12.15 pm

The Department for Employment and Learning has a strong case in a climate of interdepartmental competition for resources, given that many of its spending activities can be seen as investments that will lead to future economic growth and, hence, to the resources to fund future public spending. Where possible and appropriate, industrial and other non-Government sources of funding should be accessed.

Further action is required to correct the low levels of adult literacy and numeracy in Northern Ireland. That has been said frequently in the House. Other Departments have a responsibility to ensure that that serious problem is not perpetuated in future generations.

The Committee is anxious to maintain a geographical spread of further education provision. At the same time, there are grounds for some colleges to specialise in certain activities, and thereby attempt to secure positions as centres of excellence. We should encourage further education colleges to improve the statistical database of students and staff and to make it more consistent. Where possible, information technology modules should be included in further education courses.

With regard to higher education, the Northern Ireland universities have had to cope with a rapid increase in student numbers in the last decade. That increase has far exceeded the growth in public funding of higher education. That is a UK-wide phenomenon, and it has generated considerable strain. The Committee shares the concern of those commentators who note the serious decline in the real level of funding for Northern Ireland university- based research and development in the 1990s, which contrasts with its continued growth in Great Britain and its recent rapid expansion in the Republic of Ireland.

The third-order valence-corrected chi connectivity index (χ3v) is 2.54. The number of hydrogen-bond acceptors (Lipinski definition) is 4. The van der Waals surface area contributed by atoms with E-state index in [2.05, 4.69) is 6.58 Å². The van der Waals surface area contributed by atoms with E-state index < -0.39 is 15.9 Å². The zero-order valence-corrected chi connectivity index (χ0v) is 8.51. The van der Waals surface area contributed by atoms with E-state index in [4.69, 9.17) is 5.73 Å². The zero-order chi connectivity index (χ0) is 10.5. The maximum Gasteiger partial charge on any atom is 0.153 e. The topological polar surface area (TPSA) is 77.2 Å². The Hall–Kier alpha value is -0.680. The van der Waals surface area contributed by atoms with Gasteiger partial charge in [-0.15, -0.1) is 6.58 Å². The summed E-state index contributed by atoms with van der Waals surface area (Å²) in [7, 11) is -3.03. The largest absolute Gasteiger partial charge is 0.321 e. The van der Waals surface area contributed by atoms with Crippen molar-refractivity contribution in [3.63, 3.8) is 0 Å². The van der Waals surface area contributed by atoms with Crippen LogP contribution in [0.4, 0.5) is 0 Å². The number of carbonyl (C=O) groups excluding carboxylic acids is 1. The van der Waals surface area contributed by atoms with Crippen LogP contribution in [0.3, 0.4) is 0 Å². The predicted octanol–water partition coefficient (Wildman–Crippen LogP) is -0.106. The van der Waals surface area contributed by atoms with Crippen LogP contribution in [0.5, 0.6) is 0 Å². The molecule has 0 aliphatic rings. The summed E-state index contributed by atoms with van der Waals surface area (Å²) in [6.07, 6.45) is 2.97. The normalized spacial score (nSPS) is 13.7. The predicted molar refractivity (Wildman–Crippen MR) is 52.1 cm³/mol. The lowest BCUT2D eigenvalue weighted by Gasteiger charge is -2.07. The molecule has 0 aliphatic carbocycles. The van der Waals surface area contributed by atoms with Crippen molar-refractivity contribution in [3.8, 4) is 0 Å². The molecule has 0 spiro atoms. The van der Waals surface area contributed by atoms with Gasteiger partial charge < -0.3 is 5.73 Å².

The universities can help themselves through the best possible performance in the research assessment exercise. At the same time, the Committee supports the creation of a separate pot of money, over and above that of the research assessment exercise, which can be devoted to research that reflects strategic or regional needs in Northern Ireland. I declare an interest in that subject, as I am on unpaid leave of absence from one of those universities.

The Committee wants to see business/education links promoted with vigour. It is pleased that the Northern Ireland Business Education Partnership now has a wider remit. However, the number of teacher placements in industry should be increased. In Scotland, one in 14 teachers — roughly 7% — has been placed in industry for at least one week. That compares to approximately 0·2%, or one in 400, of teachers here.

Careers education and guidance is a crucial area, and the staff who work in that field should be given esteem commensurate with the importance of their work. Careers education should be as up-to-date as possible, and therefore should make maximum use of information technology. Guidance provision should always put the interest of the recipient first, rather than any financial interest of a particular teaching institution.